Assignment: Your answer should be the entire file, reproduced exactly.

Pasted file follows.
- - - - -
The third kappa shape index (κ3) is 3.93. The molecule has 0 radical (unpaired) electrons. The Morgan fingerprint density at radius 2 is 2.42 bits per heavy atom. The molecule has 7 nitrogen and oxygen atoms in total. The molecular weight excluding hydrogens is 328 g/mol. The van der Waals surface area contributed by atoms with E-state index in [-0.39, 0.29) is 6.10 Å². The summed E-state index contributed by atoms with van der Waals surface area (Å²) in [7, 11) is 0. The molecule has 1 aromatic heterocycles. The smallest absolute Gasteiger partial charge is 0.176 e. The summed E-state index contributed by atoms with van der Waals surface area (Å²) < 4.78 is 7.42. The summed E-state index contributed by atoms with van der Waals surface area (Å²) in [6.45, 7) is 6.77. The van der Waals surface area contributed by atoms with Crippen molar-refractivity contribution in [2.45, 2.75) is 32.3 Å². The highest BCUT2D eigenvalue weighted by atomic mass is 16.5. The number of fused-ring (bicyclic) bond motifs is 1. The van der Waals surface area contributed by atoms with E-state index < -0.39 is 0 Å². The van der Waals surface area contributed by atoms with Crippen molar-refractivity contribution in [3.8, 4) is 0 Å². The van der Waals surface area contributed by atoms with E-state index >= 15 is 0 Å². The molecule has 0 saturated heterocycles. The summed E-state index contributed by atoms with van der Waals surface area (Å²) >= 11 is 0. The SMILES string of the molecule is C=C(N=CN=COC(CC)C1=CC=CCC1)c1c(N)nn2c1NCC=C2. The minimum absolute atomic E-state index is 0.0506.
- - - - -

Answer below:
The third kappa shape index (κ3) is 3.93. The molecule has 0 radical (unpaired) electrons. The Morgan fingerprint density at radius 2 is 2.42 bits per heavy atom. The molecule has 7 nitrogen and oxygen atoms in total. The molecular weight excluding hydrogens is 328 g/mol. The van der Waals surface area contributed by atoms with E-state index in [-0.39, 0.29) is 6.10 Å². The summed E-state index contributed by atoms with van der Waals surface area (Å²) in [7, 11) is 0. The molecule has 1 aromatic heterocycles. The smallest absolute Gasteiger partial charge is 0.176 e. The summed E-state index contributed by atoms with van der Waals surface area (Å²) < 4.78 is 7.42. The summed E-state index contributed by atoms with van der Waals surface area (Å²) in [6.45, 7) is 6.77. The van der Waals surface area contributed by atoms with Crippen molar-refractivity contribution in [2.45, 2.75) is 32.3 Å². The highest BCUT2D eigenvalue weighted by atomic mass is 16.5. The number of fused-ring (bicyclic) bond motifs is 1. The van der Waals surface area contributed by atoms with E-state index < -0.39 is 0 Å². The van der Waals surface area contributed by atoms with Crippen molar-refractivity contribution in [3.8, 4) is 0 Å². The van der Waals surface area contributed by atoms with E-state index >= 15 is 0 Å². The molecule has 0 saturated heterocycles. The summed E-state index contributed by atoms with van der Waals surface area (Å²) >= 11 is 0. The SMILES string of the molecule is C=C(N=CN=COC(CC)C1=CC=CCC1)c1c(N)nn2c1NCC=C2. The minimum absolute atomic E-state index is 0.0506.